UNE Faculty Champions Interprofessional Collaboration – From Campus to Community



150 UNE students from nursing, social work, occupational therapy and physical therapy learn with, from and about each other while discussing a patient case.

This summer, faculty from nursing, social work, occupational therapy, and physical therapy collaborated on a three-part event series for 150 of their students called “Parallel Processes in IPE: from Campus to Community”.  These sessions were designed to provide student teams with the opportunity to learn about the core values of IPE from a team of practicing clinicians.

Developed jointly by UNE faculty and practitioners from Maine Medical Center, these sessions centered around an interactive team building experience that addressed the medical needs of two complex medical health care cases. Medical practitioners included Danalyn Adams,, LMSW-cc, Social Work Care Manager, Special Care Unit,  Sonja Orff, RN, MS, CNL, Maine Medical Center Clinical Nurse Leader Special Care Unit (SCU)and Kelley Crawford PT, DPT, MS, CCS, Maine Medical Center Level IV Physical Therapist, Primary in Special Care Unit (SCU), and Adjunct Faculty UNE PT Department. One student indicated, “This session has shown me what working with other professionals is like. It was refreshing and I feel one step closer to being prepared for future practice.”

The students worked within their teams to determine a problem list and identify a potential plan of care for each patient case. Each team presented their findings to the practitioners from Maine Medical Center. The students were given the opportunity to ask questions of the team related to the patient, with a focus on teamwork strategies. “I have greater respect and understanding of my fellow allied health professionals, and I will be able to better communicate and get help with patients to better give holistic, patient-centered care.”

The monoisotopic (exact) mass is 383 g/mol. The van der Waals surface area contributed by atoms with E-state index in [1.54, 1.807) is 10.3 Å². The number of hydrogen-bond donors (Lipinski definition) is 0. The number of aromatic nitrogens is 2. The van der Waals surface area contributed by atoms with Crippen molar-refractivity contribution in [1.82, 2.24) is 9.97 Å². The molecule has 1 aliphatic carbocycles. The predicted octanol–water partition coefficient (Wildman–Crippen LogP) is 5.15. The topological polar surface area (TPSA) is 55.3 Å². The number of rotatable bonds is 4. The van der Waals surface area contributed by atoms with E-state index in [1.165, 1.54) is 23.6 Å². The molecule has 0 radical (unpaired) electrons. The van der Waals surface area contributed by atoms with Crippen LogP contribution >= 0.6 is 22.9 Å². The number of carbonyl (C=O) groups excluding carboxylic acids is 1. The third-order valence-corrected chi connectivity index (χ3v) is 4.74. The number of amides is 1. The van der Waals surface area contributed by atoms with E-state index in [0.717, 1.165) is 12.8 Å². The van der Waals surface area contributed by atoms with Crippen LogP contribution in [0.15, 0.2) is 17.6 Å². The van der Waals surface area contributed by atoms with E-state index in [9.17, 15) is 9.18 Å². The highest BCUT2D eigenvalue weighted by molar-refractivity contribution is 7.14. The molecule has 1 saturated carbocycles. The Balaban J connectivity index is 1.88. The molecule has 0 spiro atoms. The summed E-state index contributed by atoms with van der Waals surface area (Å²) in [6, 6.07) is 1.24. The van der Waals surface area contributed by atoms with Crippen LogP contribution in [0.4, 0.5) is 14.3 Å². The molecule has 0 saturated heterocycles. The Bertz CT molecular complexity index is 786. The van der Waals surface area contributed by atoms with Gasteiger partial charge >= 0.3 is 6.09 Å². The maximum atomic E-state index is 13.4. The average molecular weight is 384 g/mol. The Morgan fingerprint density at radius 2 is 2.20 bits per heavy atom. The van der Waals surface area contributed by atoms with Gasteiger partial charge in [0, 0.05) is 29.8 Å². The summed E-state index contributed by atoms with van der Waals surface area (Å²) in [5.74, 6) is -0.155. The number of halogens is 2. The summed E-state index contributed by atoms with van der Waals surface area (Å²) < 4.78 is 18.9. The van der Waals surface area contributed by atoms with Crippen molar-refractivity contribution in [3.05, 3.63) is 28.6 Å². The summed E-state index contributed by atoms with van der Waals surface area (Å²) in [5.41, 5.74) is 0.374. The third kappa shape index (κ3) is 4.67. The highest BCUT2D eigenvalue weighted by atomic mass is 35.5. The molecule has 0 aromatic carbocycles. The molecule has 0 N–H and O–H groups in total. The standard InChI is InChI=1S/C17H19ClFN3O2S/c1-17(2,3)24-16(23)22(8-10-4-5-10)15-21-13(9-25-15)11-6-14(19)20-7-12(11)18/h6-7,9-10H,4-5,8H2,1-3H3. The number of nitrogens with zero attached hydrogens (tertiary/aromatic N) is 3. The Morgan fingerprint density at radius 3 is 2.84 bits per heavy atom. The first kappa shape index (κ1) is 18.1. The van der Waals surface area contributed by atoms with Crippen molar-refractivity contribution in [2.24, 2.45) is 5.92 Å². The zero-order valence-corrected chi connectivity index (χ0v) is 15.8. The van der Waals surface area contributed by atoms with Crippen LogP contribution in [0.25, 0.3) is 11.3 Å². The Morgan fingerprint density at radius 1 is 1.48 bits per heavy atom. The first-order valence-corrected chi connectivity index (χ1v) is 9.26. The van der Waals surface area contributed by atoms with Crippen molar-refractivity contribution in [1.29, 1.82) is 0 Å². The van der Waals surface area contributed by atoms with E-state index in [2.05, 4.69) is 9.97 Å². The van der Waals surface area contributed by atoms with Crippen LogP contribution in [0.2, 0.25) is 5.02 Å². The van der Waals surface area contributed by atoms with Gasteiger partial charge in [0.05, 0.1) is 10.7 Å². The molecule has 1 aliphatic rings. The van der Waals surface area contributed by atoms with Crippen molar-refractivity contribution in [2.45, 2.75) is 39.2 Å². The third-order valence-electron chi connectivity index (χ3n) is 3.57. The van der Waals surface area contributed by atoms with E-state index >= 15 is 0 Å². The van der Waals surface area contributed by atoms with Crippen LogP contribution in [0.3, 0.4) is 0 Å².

UNE Faculty members from four different professions are available to facilitate discussion and answer questions during interactive case-based learning.

Participating faculty included Jan Froehlich, M.S., OTR/L, Associate Professor of Occupational Therapy, Kelli Fox, LCSW, Director of Field Education and Assistant Clinical Professor of Social Work (Kelli is also an SBIRT Faculty Champion), Elizabeth Crampsey, M.S., OTR/L, BCPR, Assistant Clinical Professor of Occupational Therapy and Coordinator of the Community Therapy Center (CTC), Nancy Jo Ross, PhD RN, Assistant Professor of Nursing, and Sally McCormack Tutt, PT, D.P.T., M.P.H., Associate Clinical Professor and Director of Clinical Education for the Physical Therapy Program.

The primary goal of the educational series was for students to learn about, from, and with each other within their program specific curriculum. Case-based learning allows them to practice teamwork, communication, as well as provides an opportunity for exposure to the different roles and responsibilities of these four health care professions. Several of the faculty designers of this strategy for improving health professions education outcomes have been accepted to present their model at Collaborating Across Borders (CAB http://www.cabvibanff.org/) North America’s premier interprofessional healthcare education and collaborative practice conference in October. CAB is an internationally recognized venue that brings educators, researchers, practitioners, students and patients from Canada and the United States together for essential discussions around interprofessional healthcare education, practice, leadership and policy in North America.

IPEC recognizes the vital importance of providing students with IPE activities on campus to build the skills to practice collaboratively in their clinical placements and career.


FMI on UNE’s IPEC: http://www.une.edu/wchp/ipec


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